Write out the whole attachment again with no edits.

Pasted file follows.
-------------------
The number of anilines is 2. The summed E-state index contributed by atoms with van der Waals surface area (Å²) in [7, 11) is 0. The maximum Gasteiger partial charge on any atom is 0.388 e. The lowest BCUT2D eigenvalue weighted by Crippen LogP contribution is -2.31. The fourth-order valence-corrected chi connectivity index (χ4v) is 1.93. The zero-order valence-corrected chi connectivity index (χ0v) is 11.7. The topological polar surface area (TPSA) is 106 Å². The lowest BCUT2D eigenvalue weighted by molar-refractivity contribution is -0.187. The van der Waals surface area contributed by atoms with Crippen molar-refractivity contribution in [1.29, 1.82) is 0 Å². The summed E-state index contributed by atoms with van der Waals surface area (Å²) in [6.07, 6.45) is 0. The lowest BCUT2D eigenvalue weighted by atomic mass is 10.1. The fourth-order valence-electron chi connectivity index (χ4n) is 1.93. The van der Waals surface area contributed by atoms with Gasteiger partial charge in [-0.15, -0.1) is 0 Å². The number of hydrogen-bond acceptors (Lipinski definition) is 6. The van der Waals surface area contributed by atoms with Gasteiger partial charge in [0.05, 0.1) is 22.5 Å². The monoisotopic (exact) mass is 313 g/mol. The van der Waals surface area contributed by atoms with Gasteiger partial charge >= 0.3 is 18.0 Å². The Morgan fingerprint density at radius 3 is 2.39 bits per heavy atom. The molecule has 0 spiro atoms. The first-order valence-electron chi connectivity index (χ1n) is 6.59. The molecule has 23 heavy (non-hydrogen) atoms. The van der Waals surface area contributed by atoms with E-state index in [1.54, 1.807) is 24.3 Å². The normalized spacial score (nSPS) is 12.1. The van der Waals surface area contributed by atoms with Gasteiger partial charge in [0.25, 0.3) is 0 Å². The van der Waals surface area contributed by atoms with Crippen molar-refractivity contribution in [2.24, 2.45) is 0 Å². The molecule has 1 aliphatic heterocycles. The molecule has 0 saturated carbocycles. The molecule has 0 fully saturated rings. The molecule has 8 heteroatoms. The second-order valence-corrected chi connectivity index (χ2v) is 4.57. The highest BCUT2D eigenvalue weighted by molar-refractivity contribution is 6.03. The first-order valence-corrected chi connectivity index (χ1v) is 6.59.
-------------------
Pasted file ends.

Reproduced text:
The number of anilines is 2. The summed E-state index contributed by atoms with van der Waals surface area (Å²) in [7, 11) is 0. The maximum Gasteiger partial charge on any atom is 0.388 e. The lowest BCUT2D eigenvalue weighted by Crippen LogP contribution is -2.31. The fourth-order valence-corrected chi connectivity index (χ4v) is 1.93. The zero-order valence-corrected chi connectivity index (χ0v) is 11.7. The topological polar surface area (TPSA) is 106 Å². The lowest BCUT2D eigenvalue weighted by molar-refractivity contribution is -0.187. The van der Waals surface area contributed by atoms with Crippen molar-refractivity contribution in [1.29, 1.82) is 0 Å². The summed E-state index contributed by atoms with van der Waals surface area (Å²) in [6.07, 6.45) is 0. The lowest BCUT2D eigenvalue weighted by atomic mass is 10.1. The fourth-order valence-electron chi connectivity index (χ4n) is 1.93. The van der Waals surface area contributed by atoms with Gasteiger partial charge in [-0.15, -0.1) is 0 Å². The number of hydrogen-bond acceptors (Lipinski definition) is 6. The van der Waals surface area contributed by atoms with Gasteiger partial charge in [0.05, 0.1) is 22.5 Å². The monoisotopic (exact) mass is 313 g/mol. The van der Waals surface area contributed by atoms with Gasteiger partial charge >= 0.3 is 18.0 Å². The Morgan fingerprint density at radius 3 is 2.39 bits per heavy atom. The molecule has 0 spiro atoms. The first-order valence-electron chi connectivity index (χ1n) is 6.59. The molecule has 23 heavy (non-hydrogen) atoms. The van der Waals surface area contributed by atoms with E-state index in [1.54, 1.807) is 24.3 Å². The normalized spacial score (nSPS) is 12.1. The van der Waals surface area contributed by atoms with Gasteiger partial charge in [0.25, 0.3) is 0 Å². The van der Waals surface area contributed by atoms with Crippen molar-refractivity contribution in [2.24, 2.45) is 0 Å². The molecule has 1 aliphatic heterocycles. The molecule has 0 saturated carbocycles. The molecule has 0 fully saturated rings. The molecule has 8 heteroatoms. The second-order valence-corrected chi connectivity index (χ2v) is 4.57. The highest BCUT2D eigenvalue weighted by molar-refractivity contribution is 6.03. The first-order valence-corrected chi connectivity index (χ1v) is 6.59.